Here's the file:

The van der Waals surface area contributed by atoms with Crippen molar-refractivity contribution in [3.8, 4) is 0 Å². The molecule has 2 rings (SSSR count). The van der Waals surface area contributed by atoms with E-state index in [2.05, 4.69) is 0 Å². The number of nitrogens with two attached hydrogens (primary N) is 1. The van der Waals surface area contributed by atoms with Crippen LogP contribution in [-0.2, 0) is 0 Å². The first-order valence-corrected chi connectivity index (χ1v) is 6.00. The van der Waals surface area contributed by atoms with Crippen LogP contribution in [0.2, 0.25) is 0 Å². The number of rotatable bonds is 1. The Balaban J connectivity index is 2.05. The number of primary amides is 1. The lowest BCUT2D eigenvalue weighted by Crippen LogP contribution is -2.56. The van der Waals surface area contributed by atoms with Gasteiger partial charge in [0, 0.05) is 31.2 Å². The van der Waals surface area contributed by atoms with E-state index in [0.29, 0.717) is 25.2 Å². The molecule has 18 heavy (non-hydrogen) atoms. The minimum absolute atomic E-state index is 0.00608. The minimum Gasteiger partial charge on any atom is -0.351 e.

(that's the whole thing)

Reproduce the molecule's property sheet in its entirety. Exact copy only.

The van der Waals surface area contributed by atoms with Crippen molar-refractivity contribution in [3.8, 4) is 0 Å². The molecule has 2 rings (SSSR count). The van der Waals surface area contributed by atoms with E-state index in [2.05, 4.69) is 0 Å². The number of nitrogens with two attached hydrogens (primary N) is 1. The van der Waals surface area contributed by atoms with Crippen LogP contribution in [-0.2, 0) is 0 Å². The first-order valence-corrected chi connectivity index (χ1v) is 6.00. The van der Waals surface area contributed by atoms with Crippen LogP contribution in [0.2, 0.25) is 0 Å². The number of rotatable bonds is 1. The Balaban J connectivity index is 2.05. The number of primary amides is 1. The lowest BCUT2D eigenvalue weighted by Crippen LogP contribution is -2.56. The van der Waals surface area contributed by atoms with Gasteiger partial charge in [0, 0.05) is 31.2 Å². The van der Waals surface area contributed by atoms with E-state index in [0.29, 0.717) is 25.2 Å². The molecule has 18 heavy (non-hydrogen) atoms. The minimum absolute atomic E-state index is 0.00608. The minimum Gasteiger partial charge on any atom is -0.351 e.